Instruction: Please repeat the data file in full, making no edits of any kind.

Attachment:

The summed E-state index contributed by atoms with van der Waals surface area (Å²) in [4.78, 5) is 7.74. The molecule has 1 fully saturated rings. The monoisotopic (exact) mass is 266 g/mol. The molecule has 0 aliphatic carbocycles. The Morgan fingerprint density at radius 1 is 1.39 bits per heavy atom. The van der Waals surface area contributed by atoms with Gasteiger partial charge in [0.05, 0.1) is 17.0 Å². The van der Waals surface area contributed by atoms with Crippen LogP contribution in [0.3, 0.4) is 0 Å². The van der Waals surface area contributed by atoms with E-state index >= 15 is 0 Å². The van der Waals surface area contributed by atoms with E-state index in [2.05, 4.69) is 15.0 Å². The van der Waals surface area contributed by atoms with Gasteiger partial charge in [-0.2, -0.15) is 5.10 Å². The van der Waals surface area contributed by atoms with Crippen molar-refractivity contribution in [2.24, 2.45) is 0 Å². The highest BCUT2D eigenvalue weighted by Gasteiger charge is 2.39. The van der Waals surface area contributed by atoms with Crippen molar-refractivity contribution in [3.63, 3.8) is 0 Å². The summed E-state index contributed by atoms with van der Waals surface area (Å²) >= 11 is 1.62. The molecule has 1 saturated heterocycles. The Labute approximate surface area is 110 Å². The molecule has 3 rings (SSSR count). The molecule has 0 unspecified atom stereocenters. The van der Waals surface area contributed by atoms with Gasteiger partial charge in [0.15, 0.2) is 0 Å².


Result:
The summed E-state index contributed by atoms with van der Waals surface area (Å²) in [4.78, 5) is 7.74. The molecule has 1 fully saturated rings. The monoisotopic (exact) mass is 266 g/mol. The molecule has 0 aliphatic carbocycles. The Morgan fingerprint density at radius 1 is 1.39 bits per heavy atom. The van der Waals surface area contributed by atoms with Gasteiger partial charge in [0.05, 0.1) is 17.0 Å². The van der Waals surface area contributed by atoms with Crippen LogP contribution in [0.3, 0.4) is 0 Å². The van der Waals surface area contributed by atoms with E-state index >= 15 is 0 Å². The van der Waals surface area contributed by atoms with E-state index in [2.05, 4.69) is 15.0 Å². The van der Waals surface area contributed by atoms with Gasteiger partial charge in [-0.2, -0.15) is 5.10 Å². The van der Waals surface area contributed by atoms with Crippen molar-refractivity contribution in [2.24, 2.45) is 0 Å². The highest BCUT2D eigenvalue weighted by Gasteiger charge is 2.39. The van der Waals surface area contributed by atoms with Crippen molar-refractivity contribution in [3.63, 3.8) is 0 Å². The summed E-state index contributed by atoms with van der Waals surface area (Å²) >= 11 is 1.62. The molecule has 1 saturated heterocycles. The Labute approximate surface area is 110 Å². The molecule has 3 rings (SSSR count). The molecule has 0 unspecified atom stereocenters. The van der Waals surface area contributed by atoms with Gasteiger partial charge in [0.15, 0.2) is 0 Å².